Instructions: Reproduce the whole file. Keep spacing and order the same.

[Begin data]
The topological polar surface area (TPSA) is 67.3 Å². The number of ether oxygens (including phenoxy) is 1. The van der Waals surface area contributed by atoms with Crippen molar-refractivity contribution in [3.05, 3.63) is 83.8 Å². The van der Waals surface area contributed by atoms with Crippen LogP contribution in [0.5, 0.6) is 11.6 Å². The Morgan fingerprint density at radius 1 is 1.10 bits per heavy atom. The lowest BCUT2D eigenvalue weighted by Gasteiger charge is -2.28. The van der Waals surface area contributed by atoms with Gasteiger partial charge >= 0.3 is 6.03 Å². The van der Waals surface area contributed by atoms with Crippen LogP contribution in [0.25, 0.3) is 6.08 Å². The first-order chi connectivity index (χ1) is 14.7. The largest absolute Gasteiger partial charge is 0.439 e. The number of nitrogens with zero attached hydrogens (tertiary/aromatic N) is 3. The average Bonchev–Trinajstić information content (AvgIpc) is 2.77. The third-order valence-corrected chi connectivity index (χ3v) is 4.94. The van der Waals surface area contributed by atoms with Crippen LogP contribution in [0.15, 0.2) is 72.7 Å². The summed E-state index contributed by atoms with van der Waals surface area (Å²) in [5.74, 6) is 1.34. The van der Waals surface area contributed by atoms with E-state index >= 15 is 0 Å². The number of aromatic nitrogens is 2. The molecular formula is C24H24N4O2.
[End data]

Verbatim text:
The topological polar surface area (TPSA) is 67.3 Å². The number of ether oxygens (including phenoxy) is 1. The van der Waals surface area contributed by atoms with Crippen molar-refractivity contribution in [3.05, 3.63) is 83.8 Å². The van der Waals surface area contributed by atoms with Crippen LogP contribution in [0.5, 0.6) is 11.6 Å². The Morgan fingerprint density at radius 1 is 1.10 bits per heavy atom. The lowest BCUT2D eigenvalue weighted by Gasteiger charge is -2.28. The van der Waals surface area contributed by atoms with Gasteiger partial charge >= 0.3 is 6.03 Å². The van der Waals surface area contributed by atoms with Crippen LogP contribution in [0.25, 0.3) is 6.08 Å². The first-order chi connectivity index (χ1) is 14.7. The largest absolute Gasteiger partial charge is 0.439 e. The number of nitrogens with zero attached hydrogens (tertiary/aromatic N) is 3. The average Bonchev–Trinajstić information content (AvgIpc) is 2.77. The third-order valence-corrected chi connectivity index (χ3v) is 4.94. The van der Waals surface area contributed by atoms with Crippen LogP contribution in [0.15, 0.2) is 72.7 Å². The summed E-state index contributed by atoms with van der Waals surface area (Å²) in [5.74, 6) is 1.34. The van der Waals surface area contributed by atoms with E-state index >= 15 is 0 Å². The number of aromatic nitrogens is 2. The molecular formula is C24H24N4O2.